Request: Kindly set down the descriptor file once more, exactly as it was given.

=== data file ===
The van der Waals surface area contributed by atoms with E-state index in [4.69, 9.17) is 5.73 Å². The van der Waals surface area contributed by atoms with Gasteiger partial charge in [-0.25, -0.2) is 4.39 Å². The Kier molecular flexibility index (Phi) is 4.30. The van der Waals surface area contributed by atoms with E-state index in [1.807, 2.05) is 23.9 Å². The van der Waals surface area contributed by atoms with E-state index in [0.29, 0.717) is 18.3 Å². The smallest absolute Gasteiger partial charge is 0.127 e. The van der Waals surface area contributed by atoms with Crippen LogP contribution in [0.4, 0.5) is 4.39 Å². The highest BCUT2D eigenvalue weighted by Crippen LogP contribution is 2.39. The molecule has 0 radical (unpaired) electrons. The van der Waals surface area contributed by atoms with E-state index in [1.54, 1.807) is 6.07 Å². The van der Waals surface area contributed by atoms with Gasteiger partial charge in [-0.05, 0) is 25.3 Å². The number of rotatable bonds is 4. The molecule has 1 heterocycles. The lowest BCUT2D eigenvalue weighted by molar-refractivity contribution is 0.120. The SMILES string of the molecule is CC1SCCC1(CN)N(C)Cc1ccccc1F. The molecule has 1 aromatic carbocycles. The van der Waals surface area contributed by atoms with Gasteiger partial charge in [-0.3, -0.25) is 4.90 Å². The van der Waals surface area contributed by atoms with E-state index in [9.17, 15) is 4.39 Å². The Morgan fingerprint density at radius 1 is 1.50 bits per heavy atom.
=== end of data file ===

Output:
The van der Waals surface area contributed by atoms with E-state index in [4.69, 9.17) is 5.73 Å². The van der Waals surface area contributed by atoms with Gasteiger partial charge in [-0.25, -0.2) is 4.39 Å². The Kier molecular flexibility index (Phi) is 4.30. The van der Waals surface area contributed by atoms with E-state index in [1.807, 2.05) is 23.9 Å². The van der Waals surface area contributed by atoms with E-state index in [0.29, 0.717) is 18.3 Å². The smallest absolute Gasteiger partial charge is 0.127 e. The van der Waals surface area contributed by atoms with Crippen LogP contribution in [0.4, 0.5) is 4.39 Å². The highest BCUT2D eigenvalue weighted by Crippen LogP contribution is 2.39. The molecule has 0 radical (unpaired) electrons. The van der Waals surface area contributed by atoms with E-state index in [1.54, 1.807) is 6.07 Å². The van der Waals surface area contributed by atoms with Gasteiger partial charge in [-0.05, 0) is 25.3 Å². The number of rotatable bonds is 4. The molecule has 1 heterocycles. The lowest BCUT2D eigenvalue weighted by molar-refractivity contribution is 0.120. The SMILES string of the molecule is CC1SCCC1(CN)N(C)Cc1ccccc1F. The molecule has 1 aromatic carbocycles. The van der Waals surface area contributed by atoms with Gasteiger partial charge in [-0.3, -0.25) is 4.90 Å². The van der Waals surface area contributed by atoms with E-state index in [9.17, 15) is 4.39 Å². The Morgan fingerprint density at radius 1 is 1.50 bits per heavy atom.